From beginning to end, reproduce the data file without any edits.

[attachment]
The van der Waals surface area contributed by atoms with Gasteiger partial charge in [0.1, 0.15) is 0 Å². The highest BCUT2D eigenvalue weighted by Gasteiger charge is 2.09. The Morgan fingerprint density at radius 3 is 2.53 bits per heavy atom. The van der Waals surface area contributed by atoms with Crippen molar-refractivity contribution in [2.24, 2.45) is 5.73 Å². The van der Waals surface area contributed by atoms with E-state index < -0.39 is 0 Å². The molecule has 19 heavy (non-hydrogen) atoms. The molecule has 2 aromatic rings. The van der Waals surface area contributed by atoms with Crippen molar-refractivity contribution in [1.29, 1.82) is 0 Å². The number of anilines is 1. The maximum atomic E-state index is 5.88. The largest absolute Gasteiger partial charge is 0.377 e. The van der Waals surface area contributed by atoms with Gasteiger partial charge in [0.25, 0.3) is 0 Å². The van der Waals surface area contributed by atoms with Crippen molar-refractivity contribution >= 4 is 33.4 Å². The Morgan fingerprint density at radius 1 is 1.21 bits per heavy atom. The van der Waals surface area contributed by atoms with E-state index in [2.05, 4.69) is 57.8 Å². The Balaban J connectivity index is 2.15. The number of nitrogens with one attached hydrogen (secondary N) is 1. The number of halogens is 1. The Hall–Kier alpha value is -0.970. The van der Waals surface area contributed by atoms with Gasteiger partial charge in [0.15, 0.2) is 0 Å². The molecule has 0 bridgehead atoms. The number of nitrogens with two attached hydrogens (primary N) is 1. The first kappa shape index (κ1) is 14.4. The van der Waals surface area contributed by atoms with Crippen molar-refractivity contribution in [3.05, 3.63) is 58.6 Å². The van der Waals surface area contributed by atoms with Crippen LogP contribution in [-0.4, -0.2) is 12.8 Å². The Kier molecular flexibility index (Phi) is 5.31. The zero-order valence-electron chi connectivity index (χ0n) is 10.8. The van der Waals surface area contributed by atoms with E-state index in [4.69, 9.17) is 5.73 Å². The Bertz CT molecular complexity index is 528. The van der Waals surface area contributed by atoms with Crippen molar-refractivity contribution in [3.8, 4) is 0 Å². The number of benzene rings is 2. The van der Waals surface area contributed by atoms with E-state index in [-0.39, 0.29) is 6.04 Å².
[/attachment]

The van der Waals surface area contributed by atoms with Gasteiger partial charge in [0.1, 0.15) is 0 Å². The highest BCUT2D eigenvalue weighted by Gasteiger charge is 2.09. The Morgan fingerprint density at radius 3 is 2.53 bits per heavy atom. The van der Waals surface area contributed by atoms with Crippen molar-refractivity contribution in [2.24, 2.45) is 5.73 Å². The van der Waals surface area contributed by atoms with E-state index < -0.39 is 0 Å². The molecule has 19 heavy (non-hydrogen) atoms. The molecule has 2 aromatic rings. The van der Waals surface area contributed by atoms with Crippen molar-refractivity contribution in [1.29, 1.82) is 0 Å². The number of anilines is 1. The maximum atomic E-state index is 5.88. The largest absolute Gasteiger partial charge is 0.377 e. The van der Waals surface area contributed by atoms with Gasteiger partial charge in [0.25, 0.3) is 0 Å². The van der Waals surface area contributed by atoms with Crippen molar-refractivity contribution >= 4 is 33.4 Å². The Morgan fingerprint density at radius 1 is 1.21 bits per heavy atom. The van der Waals surface area contributed by atoms with E-state index in [2.05, 4.69) is 57.8 Å². The Balaban J connectivity index is 2.15. The number of nitrogens with one attached hydrogen (secondary N) is 1. The number of halogens is 1. The Hall–Kier alpha value is -0.970. The van der Waals surface area contributed by atoms with Gasteiger partial charge in [0.15, 0.2) is 0 Å². The molecule has 0 bridgehead atoms. The number of nitrogens with two attached hydrogens (primary N) is 1. The first kappa shape index (κ1) is 14.4. The van der Waals surface area contributed by atoms with Crippen molar-refractivity contribution in [3.05, 3.63) is 58.6 Å². The van der Waals surface area contributed by atoms with Crippen LogP contribution in [-0.4, -0.2) is 12.8 Å². The Kier molecular flexibility index (Phi) is 5.31. The zero-order valence-electron chi connectivity index (χ0n) is 10.8. The van der Waals surface area contributed by atoms with E-state index in [4.69, 9.17) is 5.73 Å². The Bertz CT molecular complexity index is 528. The van der Waals surface area contributed by atoms with Crippen molar-refractivity contribution in [3.8, 4) is 0 Å². The number of benzene rings is 2. The van der Waals surface area contributed by atoms with E-state index in [-0.39, 0.29) is 6.04 Å².